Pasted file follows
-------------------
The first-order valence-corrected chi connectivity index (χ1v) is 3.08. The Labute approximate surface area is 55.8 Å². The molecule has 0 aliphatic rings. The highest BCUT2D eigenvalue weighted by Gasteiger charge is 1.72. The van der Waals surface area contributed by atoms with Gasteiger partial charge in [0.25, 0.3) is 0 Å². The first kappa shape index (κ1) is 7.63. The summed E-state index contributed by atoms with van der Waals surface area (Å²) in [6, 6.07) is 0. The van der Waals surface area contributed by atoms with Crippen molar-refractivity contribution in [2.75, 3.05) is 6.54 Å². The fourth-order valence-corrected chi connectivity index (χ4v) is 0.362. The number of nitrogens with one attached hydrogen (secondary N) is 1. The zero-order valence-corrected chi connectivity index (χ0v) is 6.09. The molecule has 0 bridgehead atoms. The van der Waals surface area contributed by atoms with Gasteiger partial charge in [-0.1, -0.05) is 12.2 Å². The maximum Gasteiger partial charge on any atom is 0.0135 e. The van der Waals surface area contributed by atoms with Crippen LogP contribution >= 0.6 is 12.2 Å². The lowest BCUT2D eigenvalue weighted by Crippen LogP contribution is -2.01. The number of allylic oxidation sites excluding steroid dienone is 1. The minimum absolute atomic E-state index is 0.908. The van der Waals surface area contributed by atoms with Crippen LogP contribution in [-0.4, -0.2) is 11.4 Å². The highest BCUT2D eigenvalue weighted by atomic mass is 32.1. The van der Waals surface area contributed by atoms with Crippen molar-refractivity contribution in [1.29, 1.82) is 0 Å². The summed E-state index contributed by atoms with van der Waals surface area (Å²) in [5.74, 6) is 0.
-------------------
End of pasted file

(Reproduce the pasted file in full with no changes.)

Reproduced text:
The first-order valence-corrected chi connectivity index (χ1v) is 3.08. The Labute approximate surface area is 55.8 Å². The molecule has 0 aliphatic rings. The highest BCUT2D eigenvalue weighted by Gasteiger charge is 1.72. The van der Waals surface area contributed by atoms with Gasteiger partial charge in [0.25, 0.3) is 0 Å². The first kappa shape index (κ1) is 7.63. The summed E-state index contributed by atoms with van der Waals surface area (Å²) in [6, 6.07) is 0. The van der Waals surface area contributed by atoms with Crippen molar-refractivity contribution in [2.75, 3.05) is 6.54 Å². The fourth-order valence-corrected chi connectivity index (χ4v) is 0.362. The number of nitrogens with one attached hydrogen (secondary N) is 1. The zero-order valence-corrected chi connectivity index (χ0v) is 6.09. The molecule has 0 bridgehead atoms. The van der Waals surface area contributed by atoms with Gasteiger partial charge in [-0.1, -0.05) is 12.2 Å². The maximum Gasteiger partial charge on any atom is 0.0135 e. The van der Waals surface area contributed by atoms with Crippen LogP contribution >= 0.6 is 12.2 Å². The lowest BCUT2D eigenvalue weighted by Crippen LogP contribution is -2.01. The number of allylic oxidation sites excluding steroid dienone is 1. The minimum absolute atomic E-state index is 0.908. The van der Waals surface area contributed by atoms with Crippen LogP contribution in [-0.4, -0.2) is 11.4 Å². The highest BCUT2D eigenvalue weighted by atomic mass is 32.1. The van der Waals surface area contributed by atoms with Crippen molar-refractivity contribution in [1.29, 1.82) is 0 Å². The summed E-state index contributed by atoms with van der Waals surface area (Å²) in [5.74, 6) is 0.